YouTube has hit a billion regular monthly visitors. Such milestone, also reached by Facebook last October, further solidifies Cisco’s projected dominance of video in the cyberspace. “If YouTube were a country, we’d be the third largest in the world after China and India,” the company said in a blogpost announcing it now has a billion unique visitors every month. “Nearly one out of every two people on the internet visits YouTube.”
Launched in February 2005, a year after Facebook, YouTube operated from a small office above a fast-food restaurant in San Mateo, California. With a tagline of “Broadcast yourself” it provided a new way for internet users to upload and distribute their video online. This groundbreaking phenomenon sparked a boom in user-generated content and paved the way to social media.
By October 2006, YouTube and its 67 staff had already attracted a loyal audience of 34 million monthly visitors who watched 100 million clips every day. Google bought YouTube for US$1.65 billion in November 2006 and since then it has been a subsidiary of the search engine company.
YouTube was founded by three genius young men: Chad Hurley, Steve Chen, and Jawed Karim, whose mother is a German and father is from Bangladesh. Jawed Karim was one of the three beneficiaries of US$1.65 billion from Google. And he was only 27 at that time. Yet the huge windfall could not divert his focus from education.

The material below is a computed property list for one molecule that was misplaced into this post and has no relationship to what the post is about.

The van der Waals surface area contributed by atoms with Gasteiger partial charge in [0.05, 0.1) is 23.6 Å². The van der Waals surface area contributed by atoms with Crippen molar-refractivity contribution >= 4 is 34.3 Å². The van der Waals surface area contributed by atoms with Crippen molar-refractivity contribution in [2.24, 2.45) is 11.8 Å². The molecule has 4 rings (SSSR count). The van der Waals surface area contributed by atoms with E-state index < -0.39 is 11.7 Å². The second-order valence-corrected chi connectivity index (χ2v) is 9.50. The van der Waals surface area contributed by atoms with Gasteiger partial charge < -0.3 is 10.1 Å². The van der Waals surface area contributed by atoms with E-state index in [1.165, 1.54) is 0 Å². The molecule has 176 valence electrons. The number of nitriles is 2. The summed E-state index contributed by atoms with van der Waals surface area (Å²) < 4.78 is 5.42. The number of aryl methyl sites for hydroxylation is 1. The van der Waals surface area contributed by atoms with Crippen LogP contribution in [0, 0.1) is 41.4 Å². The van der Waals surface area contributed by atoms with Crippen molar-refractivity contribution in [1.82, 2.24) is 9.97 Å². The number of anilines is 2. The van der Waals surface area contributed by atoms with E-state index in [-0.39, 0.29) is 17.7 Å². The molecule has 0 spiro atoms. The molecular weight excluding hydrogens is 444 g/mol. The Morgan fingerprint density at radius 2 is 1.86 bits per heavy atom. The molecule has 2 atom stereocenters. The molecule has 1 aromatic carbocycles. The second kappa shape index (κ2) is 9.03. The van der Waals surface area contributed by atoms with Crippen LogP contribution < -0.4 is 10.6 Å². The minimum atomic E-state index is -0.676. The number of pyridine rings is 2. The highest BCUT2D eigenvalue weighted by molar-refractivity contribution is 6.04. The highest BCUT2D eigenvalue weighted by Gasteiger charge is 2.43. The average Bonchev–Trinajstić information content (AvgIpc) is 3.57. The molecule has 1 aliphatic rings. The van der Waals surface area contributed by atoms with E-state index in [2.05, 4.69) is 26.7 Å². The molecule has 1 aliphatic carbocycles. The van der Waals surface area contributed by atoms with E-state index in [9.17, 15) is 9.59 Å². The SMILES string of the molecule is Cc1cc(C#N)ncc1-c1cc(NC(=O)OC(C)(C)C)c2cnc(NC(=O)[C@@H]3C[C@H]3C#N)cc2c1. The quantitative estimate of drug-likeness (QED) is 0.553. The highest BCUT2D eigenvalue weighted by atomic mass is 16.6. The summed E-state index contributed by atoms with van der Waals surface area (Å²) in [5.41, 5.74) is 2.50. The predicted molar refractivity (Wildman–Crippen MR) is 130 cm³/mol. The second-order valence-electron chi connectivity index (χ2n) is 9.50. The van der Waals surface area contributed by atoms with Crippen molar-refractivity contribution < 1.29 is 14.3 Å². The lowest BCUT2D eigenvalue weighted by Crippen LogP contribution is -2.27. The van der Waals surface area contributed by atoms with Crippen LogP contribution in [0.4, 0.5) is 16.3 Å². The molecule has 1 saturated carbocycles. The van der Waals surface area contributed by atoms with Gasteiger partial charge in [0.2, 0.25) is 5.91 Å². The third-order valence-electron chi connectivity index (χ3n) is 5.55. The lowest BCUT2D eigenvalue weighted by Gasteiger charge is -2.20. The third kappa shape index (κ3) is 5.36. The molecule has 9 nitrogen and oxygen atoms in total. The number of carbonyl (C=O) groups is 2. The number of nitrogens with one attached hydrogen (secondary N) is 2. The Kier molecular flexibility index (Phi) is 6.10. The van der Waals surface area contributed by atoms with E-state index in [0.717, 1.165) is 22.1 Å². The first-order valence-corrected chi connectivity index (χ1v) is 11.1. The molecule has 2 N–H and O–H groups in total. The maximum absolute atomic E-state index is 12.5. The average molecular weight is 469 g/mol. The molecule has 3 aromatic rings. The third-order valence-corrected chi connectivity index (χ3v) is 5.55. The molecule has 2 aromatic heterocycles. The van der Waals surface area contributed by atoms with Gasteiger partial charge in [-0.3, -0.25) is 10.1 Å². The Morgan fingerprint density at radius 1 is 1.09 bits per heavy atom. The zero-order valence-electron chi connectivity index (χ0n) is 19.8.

“I’m impressed that given his success in business he decided to do the master’s program here,” Prof. David L. Dill, of computer science at Stanford told New York Times. “The tradition here has been in the other direction,” he said, pointing to the founders of Google and Yahoo, who left Stanford for the business world.
It is needless to elaborate the diverse users, applications and impact of YouTube in today’s world. But I must refer to the accomplishment of another Bangladeshi genius, who has revolutionized education through YouTube. Yes, it’s the Khan Academy of Salman Khan.
My repeated reference to Bangladeshi talents pertaining to YouTube is attributed to the authorities keeping this invaluable video-site blocked for more than six months due to one obscure stupid video clip. As a result, Bangladesh remains precluded from YouTube’s celebration of billion users worldwide. Sad!